16. jmcnamara

    jmcnamara Well-Known Member

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    Not yet unfortunately. We're trying to brew it with another couple so it may be a while.

    But, I am brewing with a friend on saturday, I may get enough to do a gallon or so as a test. I'll definitely report back once some is ready to drink
     
  17. jmcnamara

    jmcnamara Well-Known Member

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    finally brewed this last night as a 1.5 gallon test batch.
    i was a little worried about the yeast, i wasn't seeing many bubbles after i'd activated it. went ahead and pitched anyway, and this morning the airlock was bubbling away. we'll see what it's like in a few weeks.
    also, does anyone know how fast bread yeast takes to ferment? i'll probably leave it there for a week to be safe, but I have no idea how it'd actually perform
     
  18. Nosybear

    Nosybear Well-Known Member

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    Bread yeast is actually the yeast people used during Prohibition. Just as "beer yeast" will make bread, "bread yeast" will make beer. I've tasted beer fermented using sourdough starter and it comes out quite good. It's all S. Cerevisiae. Rehydrate and pitch 11 grams of it - the normal amount that comes in a ready-to-use dry yeast packet - and do let us know how it comes out.
     
  19. wolfie7873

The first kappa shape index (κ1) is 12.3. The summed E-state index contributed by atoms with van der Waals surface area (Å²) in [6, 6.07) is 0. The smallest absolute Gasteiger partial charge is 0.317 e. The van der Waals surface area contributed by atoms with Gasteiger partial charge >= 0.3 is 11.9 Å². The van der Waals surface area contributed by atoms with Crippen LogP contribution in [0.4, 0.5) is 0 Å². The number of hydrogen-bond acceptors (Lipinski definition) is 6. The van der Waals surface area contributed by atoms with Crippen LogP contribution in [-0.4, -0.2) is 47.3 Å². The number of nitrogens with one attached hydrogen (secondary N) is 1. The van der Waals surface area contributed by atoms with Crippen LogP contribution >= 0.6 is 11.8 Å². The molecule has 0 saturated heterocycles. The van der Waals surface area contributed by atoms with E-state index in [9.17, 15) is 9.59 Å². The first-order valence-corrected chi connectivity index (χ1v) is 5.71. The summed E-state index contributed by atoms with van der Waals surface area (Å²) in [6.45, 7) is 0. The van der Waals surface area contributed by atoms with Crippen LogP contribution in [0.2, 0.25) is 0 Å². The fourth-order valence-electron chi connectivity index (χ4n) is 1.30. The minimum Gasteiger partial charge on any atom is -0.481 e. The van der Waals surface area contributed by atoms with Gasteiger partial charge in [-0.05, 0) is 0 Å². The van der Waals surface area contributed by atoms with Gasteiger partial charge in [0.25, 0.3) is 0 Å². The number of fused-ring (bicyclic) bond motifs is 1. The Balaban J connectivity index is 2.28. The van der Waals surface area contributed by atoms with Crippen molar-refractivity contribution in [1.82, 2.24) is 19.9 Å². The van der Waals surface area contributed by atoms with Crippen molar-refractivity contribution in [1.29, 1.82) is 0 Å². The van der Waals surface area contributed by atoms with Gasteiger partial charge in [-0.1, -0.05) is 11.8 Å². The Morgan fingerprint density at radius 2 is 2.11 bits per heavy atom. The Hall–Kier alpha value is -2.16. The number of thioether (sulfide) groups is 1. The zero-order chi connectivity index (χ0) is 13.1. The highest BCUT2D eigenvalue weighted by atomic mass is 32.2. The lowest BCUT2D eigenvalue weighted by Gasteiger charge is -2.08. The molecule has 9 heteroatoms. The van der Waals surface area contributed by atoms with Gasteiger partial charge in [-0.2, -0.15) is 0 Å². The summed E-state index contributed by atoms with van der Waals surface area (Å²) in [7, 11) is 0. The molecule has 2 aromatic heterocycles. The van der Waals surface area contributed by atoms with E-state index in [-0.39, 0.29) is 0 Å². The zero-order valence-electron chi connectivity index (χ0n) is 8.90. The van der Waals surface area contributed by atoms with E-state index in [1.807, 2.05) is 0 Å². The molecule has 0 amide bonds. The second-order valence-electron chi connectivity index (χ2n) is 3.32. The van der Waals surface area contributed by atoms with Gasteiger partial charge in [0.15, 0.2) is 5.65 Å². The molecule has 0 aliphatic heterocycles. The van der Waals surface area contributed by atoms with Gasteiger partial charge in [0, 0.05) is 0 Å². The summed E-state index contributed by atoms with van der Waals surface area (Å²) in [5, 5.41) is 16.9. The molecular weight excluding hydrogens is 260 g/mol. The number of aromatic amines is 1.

wolfie7873 Member

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    For those that have never made pretzels, the difference between them and "regular" bread is that they are boiled in soda water before being baked (as in dissolve Arm&Hammer into boiling water). That's what gives the outer coating to a pretzel its distinctive pretzel taste.

    I wonder if there's a way to incorporate this concept into the brewing process to carry over the flavor natively?
     
  20. Nosybear

    Nosybear Well-Known Member

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    Crush and ferment unsalted pretzels? Hey, lots of original beer recipes used stale bread. Might be worth a try, use 6-row as a base malt to get enough enzymes....

    I'm kettle souring this week using sourdough starter, I might just find unsalted pretzels and try them as a fermentable. But a sweetened pretzel tastes a bit like brown malt, that might be the more conventional answer.